Jul 31, 2018

Building Relationships with Murals on the Move

by: Laura Kochman

Our Murals on the Move initiative brings seasoned teaching artists to recreation centers around the city—in a fully-stocked, colorful van. Art Education initiatives embed teaching artists at public schools, or set up programming at youth facilities, so it made sense to add some wheels. Because everyone deserves access to art, no matter where you live. We asked two of our teaching artists, Star and Daniel, how the experience has been so far.

How have people responded to Murals on the Move? 

Star: An added benefit of the program is meeting the folks that work at the rec centers. If we want to go to all these different parts of the city, we can’t be everywhere at the same time, so it was cool to see what they’re up to when we’re not there—whether that’s a way of working with the kids or supplies that they can buy. That was a really fun interaction and exchange between us.

Daniel: A couple of rec center leaders asked where we bought the materials. It’s exposing them to the possibility of doing it themselves, because all of our materials and supplies are really basic. We didn’t know what to expect, so we stocked up on crayons, scissors, construction paper and then they build up the confidence and the tools to put their own spin on it. And chalk is so accessible, too—it’s not expensive. Most people wouldn’t think of chalk as art, but you get to say, “No, no, here you go, this is art too.” That’s nice.

We’re learning what works and what doesn’t—it sounds like button-making works with a lot of folks as an intro, and it has a wow factor to it.

Star: It’s a really satisfying thing you can take with you, the memory and the object.

Murals on the Move programming at Smith Recreation Center. Photo by Steve Weinik.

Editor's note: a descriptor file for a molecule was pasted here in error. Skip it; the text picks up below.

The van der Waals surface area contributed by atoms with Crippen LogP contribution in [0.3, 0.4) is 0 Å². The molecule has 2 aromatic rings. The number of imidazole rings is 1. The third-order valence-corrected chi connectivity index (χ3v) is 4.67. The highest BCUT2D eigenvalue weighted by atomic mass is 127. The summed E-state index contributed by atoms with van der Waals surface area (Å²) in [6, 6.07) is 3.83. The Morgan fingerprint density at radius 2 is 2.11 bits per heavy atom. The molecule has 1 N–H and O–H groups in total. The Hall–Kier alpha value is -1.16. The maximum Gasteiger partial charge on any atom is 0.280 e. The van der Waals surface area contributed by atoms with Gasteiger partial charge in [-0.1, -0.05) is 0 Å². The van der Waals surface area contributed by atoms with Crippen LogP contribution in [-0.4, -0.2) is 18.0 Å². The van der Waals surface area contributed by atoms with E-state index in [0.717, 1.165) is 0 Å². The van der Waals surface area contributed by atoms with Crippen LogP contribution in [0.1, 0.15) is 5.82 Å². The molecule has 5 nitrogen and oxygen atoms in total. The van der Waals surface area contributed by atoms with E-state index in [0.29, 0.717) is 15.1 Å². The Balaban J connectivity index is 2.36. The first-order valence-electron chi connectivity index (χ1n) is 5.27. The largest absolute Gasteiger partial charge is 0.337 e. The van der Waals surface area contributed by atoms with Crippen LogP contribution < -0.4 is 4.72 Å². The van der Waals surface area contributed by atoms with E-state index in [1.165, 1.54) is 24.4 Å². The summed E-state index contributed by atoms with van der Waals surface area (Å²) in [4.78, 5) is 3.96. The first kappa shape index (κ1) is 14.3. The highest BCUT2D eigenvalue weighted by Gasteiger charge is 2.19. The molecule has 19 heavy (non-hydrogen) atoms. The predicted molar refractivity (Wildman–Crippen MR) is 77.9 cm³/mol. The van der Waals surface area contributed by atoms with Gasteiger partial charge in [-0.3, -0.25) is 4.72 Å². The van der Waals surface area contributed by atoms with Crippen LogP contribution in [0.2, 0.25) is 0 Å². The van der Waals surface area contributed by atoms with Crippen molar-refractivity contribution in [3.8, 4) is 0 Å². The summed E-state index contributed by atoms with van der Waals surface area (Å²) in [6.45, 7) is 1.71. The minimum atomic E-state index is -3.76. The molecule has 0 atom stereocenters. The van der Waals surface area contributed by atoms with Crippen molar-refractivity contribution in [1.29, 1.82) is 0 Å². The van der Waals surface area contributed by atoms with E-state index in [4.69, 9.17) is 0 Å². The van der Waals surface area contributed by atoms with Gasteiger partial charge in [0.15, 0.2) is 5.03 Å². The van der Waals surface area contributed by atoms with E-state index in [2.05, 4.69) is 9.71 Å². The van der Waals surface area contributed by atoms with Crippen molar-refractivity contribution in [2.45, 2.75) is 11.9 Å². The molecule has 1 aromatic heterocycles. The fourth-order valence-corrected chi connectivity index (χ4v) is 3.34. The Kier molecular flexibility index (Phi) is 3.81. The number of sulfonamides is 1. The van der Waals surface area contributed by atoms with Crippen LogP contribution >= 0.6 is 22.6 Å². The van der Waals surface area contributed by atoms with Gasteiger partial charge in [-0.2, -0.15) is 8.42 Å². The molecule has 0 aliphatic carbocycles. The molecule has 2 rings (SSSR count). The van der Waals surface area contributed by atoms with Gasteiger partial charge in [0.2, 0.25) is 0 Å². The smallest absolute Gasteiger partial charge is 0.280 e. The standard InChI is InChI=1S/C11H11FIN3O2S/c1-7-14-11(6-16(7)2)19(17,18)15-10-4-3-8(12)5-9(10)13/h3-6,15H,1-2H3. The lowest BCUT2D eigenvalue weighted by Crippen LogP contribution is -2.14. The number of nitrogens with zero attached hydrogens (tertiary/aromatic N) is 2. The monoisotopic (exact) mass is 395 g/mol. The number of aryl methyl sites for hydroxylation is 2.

What moments have stood out to you? 

Daniel: Whether it’s little kids or other community members out there, I would see people be really hesitant, looking over, seeing what we were doing. And then Star would usually ask, “Hey! You wanna make a button?” And they would look at it, think about it, try and resist, turn away and keep going on with their day—and then they would give in and come over, and just have so much fun making a button. It was nice to see people still willing to give in to that little kid urge to just make something, even if they have a whole day going on.

Star: Yeah, that was cool.

Daniel: These are vital things for your health and enjoyment. It’s going to be exciting to see where else we can take [Murals on the Move], to just plug art into the community and get people thinking about it in their day-to-day routines. I feel like, at some level, we’re all adult children still. You get socialized at some point to think, “Cool. I’m very cool, and I don’t have to do this.” But really, we all started out exploring and being creative.

Working on a Murals on the Move activity at Smith Rec Center. Photo by Steve Weinik.

What are you learning from this experience? 

Daniel: It was interesting to see the relationships. Each rec center has its own personality, and its own personalities within it. So the first time, you might think, “Ah man…that rec leader was really tough,” but then the next time you come, they’re playing with the kids.

Star: Like, “Oh, you love each other.” You can have both sides. You also see how the rec centers look different from neighborhood to neighborhood. You see the realities of Philadelphia—some rec centers are huge and have two or three stories—closets, lights, a terrace, new flooring, and then… you go to some others and it’s a room.

Daniel: Mural Arts has obviously been doing art education for such a long time, and this is like a moving program going from place to place, but not in a super speedy way. We can be really, really responsive with the Murals on the Move van. There’s no need to set up a space, because it’s already in the van. It’s all there.


Check the Murals on the Move schedule to see when we’ll be at a rec center near you!



Murals on the Move is a collaboration with Philadelphia Parks & Recreation, with funding from the John S. and James L. Knight Foundation.

Last updated: Feb 24, 2019

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